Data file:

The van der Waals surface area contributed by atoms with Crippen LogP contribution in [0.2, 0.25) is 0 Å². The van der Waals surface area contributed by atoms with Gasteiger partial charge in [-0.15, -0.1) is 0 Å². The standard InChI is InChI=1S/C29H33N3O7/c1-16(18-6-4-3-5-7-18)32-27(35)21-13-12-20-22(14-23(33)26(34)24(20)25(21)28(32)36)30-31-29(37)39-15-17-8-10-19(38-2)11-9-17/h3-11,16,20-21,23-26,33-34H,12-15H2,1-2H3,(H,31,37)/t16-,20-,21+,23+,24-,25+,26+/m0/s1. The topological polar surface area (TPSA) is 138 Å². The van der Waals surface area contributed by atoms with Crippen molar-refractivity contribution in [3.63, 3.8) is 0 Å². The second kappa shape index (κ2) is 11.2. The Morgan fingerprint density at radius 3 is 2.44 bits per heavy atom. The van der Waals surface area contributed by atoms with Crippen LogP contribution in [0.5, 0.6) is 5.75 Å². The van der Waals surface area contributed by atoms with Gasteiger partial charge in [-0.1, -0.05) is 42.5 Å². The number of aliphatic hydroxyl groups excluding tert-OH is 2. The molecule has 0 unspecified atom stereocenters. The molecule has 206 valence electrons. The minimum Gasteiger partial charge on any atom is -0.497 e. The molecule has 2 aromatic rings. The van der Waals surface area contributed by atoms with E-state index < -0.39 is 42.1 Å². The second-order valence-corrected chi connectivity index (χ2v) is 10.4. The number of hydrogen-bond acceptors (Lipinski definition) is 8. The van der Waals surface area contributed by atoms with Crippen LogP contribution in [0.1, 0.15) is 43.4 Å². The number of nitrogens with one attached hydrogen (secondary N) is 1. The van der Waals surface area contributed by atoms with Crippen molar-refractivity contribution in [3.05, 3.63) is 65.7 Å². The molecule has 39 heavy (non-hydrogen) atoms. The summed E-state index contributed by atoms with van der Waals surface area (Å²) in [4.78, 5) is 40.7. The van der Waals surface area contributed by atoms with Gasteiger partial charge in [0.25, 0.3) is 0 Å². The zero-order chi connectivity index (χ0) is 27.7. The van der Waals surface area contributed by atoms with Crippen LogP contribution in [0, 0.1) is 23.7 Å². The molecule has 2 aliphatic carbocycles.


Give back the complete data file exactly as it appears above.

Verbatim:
The van der Waals surface area contributed by atoms with Crippen LogP contribution in [0.2, 0.25) is 0 Å². The van der Waals surface area contributed by atoms with Gasteiger partial charge in [-0.15, -0.1) is 0 Å². The standard InChI is InChI=1S/C29H33N3O7/c1-16(18-6-4-3-5-7-18)32-27(35)21-13-12-20-22(14-23(33)26(34)24(20)25(21)28(32)36)30-31-29(37)39-15-17-8-10-19(38-2)11-9-17/h3-11,16,20-21,23-26,33-34H,12-15H2,1-2H3,(H,31,37)/t16-,20-,21+,23+,24-,25+,26+/m0/s1. The topological polar surface area (TPSA) is 138 Å². The van der Waals surface area contributed by atoms with Crippen molar-refractivity contribution in [3.63, 3.8) is 0 Å². The second kappa shape index (κ2) is 11.2. The Morgan fingerprint density at radius 3 is 2.44 bits per heavy atom. The van der Waals surface area contributed by atoms with Crippen LogP contribution in [0.5, 0.6) is 5.75 Å². The van der Waals surface area contributed by atoms with Gasteiger partial charge in [-0.1, -0.05) is 42.5 Å². The number of aliphatic hydroxyl groups excluding tert-OH is 2. The molecule has 0 unspecified atom stereocenters. The molecule has 206 valence electrons. The minimum Gasteiger partial charge on any atom is -0.497 e. The molecule has 2 aromatic rings. The van der Waals surface area contributed by atoms with E-state index < -0.39 is 42.1 Å². The second-order valence-corrected chi connectivity index (χ2v) is 10.4. The number of hydrogen-bond acceptors (Lipinski definition) is 8. The van der Waals surface area contributed by atoms with Crippen LogP contribution in [0.1, 0.15) is 43.4 Å². The number of nitrogens with one attached hydrogen (secondary N) is 1. The van der Waals surface area contributed by atoms with Crippen molar-refractivity contribution in [3.05, 3.63) is 65.7 Å². The molecule has 39 heavy (non-hydrogen) atoms. The summed E-state index contributed by atoms with van der Waals surface area (Å²) in [4.78, 5) is 40.7. The van der Waals surface area contributed by atoms with Gasteiger partial charge in [0.25, 0.3) is 0 Å². The zero-order chi connectivity index (χ0) is 27.7. The van der Waals surface area contributed by atoms with Crippen LogP contribution in [0, 0.1) is 23.7 Å². The molecule has 2 aliphatic carbocycles.